It’s love.  That is really the difference.  I remember having dinner with Lewie and 3 others one Sunday evening after he spoke at our weekly collegiate worship gathering.  He was asking questions to us all.  When we were leaving he suggested I call him to get together for lunch sometime soon.  I didn’t think he was serious.  I had known pastors for years and never had one ask to have lunch with me.  After all, “Let’s do lunch” was a common moniker that really means “See you later”.   

A month or so later I find myself in the same situation, only this time Lew says “I never heard from you about lunch.”  He remembered saying this to me.  He was serious about meeting with me.  Someone more mature in the faith, a pastor, waswanting to spend time with me?  And so it began.

For our first lunch we met at U.S. Pizza.  That was the place my heart began being attacked by the love of our Father. Looking back it is interesting that I have never thought more of “the place”.  It wasn’t an alter call in an auditorium.  We didn’t talk about a sermon.  We didn’t read the Bible.  Yet Lew would ask questions about things I had never spoken about to anyone.  “Tell me about your parents”; “Which of your parents are you more like?”  He wanted to know my story.  I didn’t know how to tell it, but Lew knew how to get it from me.  He considered me important enough to get to know.  He figured the Father was at work in my life and wanted to find out how and why the Father had taken me on the journey on which I had been.  

Lewie was revealing my own heart to me by using my own words to help me to see the Father’s work in my life. He didn’t mind asking unanswerable questions.  “What do you think God’s purpose was in allowing you go through that (divoricing parents)?”  I had never considered God’s involvement in the everyday accounts of my life.  Though I was the grandson of a preacher and had attended church three times a week for much of my life.   I can only tell you of a few things I heard from the pulpit while growing up.  I am certain those things are burned in my mind because of the fear they created due to their lack of truth.  But I can tell you about my first meeting with Lewie Clark. I can tell you that after that first meeting, I couldn’t wait for our next lunch, or the next.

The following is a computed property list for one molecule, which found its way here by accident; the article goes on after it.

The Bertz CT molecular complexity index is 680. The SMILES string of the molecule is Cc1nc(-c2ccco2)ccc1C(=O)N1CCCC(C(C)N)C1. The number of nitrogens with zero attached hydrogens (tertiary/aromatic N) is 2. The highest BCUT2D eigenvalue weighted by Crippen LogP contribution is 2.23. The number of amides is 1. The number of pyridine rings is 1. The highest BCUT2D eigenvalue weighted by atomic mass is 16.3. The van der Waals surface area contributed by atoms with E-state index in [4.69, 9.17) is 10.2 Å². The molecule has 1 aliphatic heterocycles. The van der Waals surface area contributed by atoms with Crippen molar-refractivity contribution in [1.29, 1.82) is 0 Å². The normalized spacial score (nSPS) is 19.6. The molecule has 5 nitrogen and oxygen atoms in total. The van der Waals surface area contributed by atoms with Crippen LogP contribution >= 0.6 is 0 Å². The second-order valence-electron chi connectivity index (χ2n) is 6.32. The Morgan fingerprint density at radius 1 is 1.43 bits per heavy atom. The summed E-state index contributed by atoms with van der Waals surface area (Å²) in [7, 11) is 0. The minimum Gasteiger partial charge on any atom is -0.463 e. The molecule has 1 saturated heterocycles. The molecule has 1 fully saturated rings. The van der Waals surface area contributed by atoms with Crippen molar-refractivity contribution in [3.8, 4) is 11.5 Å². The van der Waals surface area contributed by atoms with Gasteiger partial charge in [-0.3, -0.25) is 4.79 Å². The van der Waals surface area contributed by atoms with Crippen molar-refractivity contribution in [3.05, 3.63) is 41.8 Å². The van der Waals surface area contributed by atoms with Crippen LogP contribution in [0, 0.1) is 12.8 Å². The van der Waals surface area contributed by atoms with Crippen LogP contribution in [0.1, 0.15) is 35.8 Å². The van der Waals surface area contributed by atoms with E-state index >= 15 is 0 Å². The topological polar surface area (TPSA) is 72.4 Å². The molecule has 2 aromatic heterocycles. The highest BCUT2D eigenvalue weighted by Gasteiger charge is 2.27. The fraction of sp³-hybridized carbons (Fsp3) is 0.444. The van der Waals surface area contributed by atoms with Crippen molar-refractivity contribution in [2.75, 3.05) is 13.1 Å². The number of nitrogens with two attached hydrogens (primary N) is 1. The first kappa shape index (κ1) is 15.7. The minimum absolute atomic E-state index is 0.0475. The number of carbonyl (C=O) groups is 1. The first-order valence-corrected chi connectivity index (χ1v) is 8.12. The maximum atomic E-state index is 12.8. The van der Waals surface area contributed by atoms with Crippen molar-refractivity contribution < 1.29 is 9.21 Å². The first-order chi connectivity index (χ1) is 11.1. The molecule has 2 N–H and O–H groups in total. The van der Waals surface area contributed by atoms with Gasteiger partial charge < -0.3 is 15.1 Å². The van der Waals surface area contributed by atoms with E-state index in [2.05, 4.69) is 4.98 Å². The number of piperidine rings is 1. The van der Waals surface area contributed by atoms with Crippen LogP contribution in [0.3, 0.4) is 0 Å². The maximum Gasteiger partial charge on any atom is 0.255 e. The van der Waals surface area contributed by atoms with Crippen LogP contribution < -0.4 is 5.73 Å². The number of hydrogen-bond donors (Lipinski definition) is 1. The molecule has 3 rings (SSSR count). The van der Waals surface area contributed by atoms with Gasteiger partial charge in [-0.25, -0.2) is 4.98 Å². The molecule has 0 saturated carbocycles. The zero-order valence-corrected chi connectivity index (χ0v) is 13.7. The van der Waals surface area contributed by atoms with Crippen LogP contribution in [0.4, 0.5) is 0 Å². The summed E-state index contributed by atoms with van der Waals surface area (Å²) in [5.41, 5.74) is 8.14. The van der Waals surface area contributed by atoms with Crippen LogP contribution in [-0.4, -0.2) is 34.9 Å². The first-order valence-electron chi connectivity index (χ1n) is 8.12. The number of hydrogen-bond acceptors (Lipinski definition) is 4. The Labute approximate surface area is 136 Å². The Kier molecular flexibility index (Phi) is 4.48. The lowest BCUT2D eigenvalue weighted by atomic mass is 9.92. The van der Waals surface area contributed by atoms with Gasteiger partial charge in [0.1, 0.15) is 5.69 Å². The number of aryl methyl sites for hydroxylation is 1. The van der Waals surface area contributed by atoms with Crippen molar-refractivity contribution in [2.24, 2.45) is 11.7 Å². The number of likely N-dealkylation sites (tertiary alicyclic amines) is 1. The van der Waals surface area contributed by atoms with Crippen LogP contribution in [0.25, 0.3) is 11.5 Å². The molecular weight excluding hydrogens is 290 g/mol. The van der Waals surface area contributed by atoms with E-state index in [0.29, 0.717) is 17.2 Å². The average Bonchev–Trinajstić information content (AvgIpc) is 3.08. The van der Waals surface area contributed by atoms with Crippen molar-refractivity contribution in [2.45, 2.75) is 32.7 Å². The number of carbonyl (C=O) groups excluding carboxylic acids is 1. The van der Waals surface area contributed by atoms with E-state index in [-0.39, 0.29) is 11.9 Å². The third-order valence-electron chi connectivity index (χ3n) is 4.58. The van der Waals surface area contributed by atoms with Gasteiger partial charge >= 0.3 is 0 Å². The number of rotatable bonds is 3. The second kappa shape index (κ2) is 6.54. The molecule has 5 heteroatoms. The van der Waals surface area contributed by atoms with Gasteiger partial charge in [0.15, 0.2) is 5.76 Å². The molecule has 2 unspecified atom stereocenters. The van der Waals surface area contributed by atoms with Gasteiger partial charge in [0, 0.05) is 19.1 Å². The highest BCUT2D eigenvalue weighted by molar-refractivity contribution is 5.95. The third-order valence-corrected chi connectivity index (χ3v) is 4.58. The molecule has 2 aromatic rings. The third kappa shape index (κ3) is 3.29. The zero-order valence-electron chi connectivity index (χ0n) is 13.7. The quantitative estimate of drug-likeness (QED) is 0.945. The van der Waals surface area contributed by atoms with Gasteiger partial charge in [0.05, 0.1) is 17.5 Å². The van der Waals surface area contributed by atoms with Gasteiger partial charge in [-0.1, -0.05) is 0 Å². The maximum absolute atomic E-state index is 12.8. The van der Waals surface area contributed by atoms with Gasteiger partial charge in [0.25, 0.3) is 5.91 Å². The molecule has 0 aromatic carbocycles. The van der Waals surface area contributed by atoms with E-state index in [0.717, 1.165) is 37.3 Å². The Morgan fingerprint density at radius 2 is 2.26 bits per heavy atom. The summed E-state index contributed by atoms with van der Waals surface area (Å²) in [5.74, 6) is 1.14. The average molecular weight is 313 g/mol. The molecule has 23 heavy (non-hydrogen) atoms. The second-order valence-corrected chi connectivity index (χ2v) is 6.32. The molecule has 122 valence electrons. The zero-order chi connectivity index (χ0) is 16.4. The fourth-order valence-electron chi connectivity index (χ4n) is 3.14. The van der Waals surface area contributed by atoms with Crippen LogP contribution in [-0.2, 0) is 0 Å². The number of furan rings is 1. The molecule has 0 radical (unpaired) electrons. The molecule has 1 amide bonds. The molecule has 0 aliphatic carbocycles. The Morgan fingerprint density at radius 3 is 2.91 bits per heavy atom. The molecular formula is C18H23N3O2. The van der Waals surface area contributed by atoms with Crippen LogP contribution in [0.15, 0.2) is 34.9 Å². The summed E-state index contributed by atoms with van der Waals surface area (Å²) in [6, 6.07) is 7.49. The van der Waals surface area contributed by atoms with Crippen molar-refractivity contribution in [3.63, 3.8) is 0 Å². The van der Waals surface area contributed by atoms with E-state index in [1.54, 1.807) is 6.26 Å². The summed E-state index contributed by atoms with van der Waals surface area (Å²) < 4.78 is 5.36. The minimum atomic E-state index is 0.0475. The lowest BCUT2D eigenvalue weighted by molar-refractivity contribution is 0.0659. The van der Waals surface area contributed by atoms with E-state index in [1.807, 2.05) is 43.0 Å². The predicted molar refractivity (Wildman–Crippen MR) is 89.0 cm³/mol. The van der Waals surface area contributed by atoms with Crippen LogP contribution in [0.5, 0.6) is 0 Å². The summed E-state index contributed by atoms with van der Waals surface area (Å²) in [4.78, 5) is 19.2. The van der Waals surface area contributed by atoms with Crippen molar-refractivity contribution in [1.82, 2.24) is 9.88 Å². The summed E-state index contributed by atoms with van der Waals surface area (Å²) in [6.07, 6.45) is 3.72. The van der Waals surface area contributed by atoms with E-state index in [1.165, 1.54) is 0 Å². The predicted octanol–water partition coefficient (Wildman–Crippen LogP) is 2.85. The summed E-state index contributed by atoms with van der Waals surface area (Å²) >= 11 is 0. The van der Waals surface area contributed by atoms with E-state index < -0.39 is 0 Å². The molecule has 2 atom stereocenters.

Growing up, I felt badly that I didn’t enjoy church.  I always felt something was missing from “church”.  I had decided to just accept things as they were and stop asking questions. Lewie told me he loved me and I didn’t really know what to think.  On one hand it was great to have someone really care about you.  On the other hand it was so foreign to hear those words that I almost felt weird. Lew had built trust with me so I took him at his word.  I didn’t know it at the time, but as a child, the Holy Spirit was showing me that brotherly love was what I was longing for.

Lewie’s love and encouragement made me feel like I could walk through walls.  After all, the Father is at work in my life.  Why shouldn’t Ibe able to accomplish what He has begun?  I soon took a leave of absence from my job and went overseas for three months for a short mission trip.  I have gotten married; moved my new bride 1500 miles across the country to help start a house church; stopped leading that house church; and am currently learning what it looks like to create a culture of faith in my family that spills over into the lives of the friends the Father has given us.

I have learned that my former understanding of following Jesus, talking (or listening) about Christianity is easy, but unfulfilling.  Love is hard.  Love requires close relationships.  Love is messy.  I will be hurt.  I will probably hurt others.  I must help others see their story in the Father.  I must help foster community among my brothers and sisters that far surpasses anything they could imagine.  I must sacrifice, suffer, and pray.  I must obey.  I must love, love the Father, love my family, love others.  For without love, I am nothing.  

Brent Jones


Brent lives in Woburn, MA with his wife, Sharla, and their 5 children. He works as an executive with Liberty Mutual.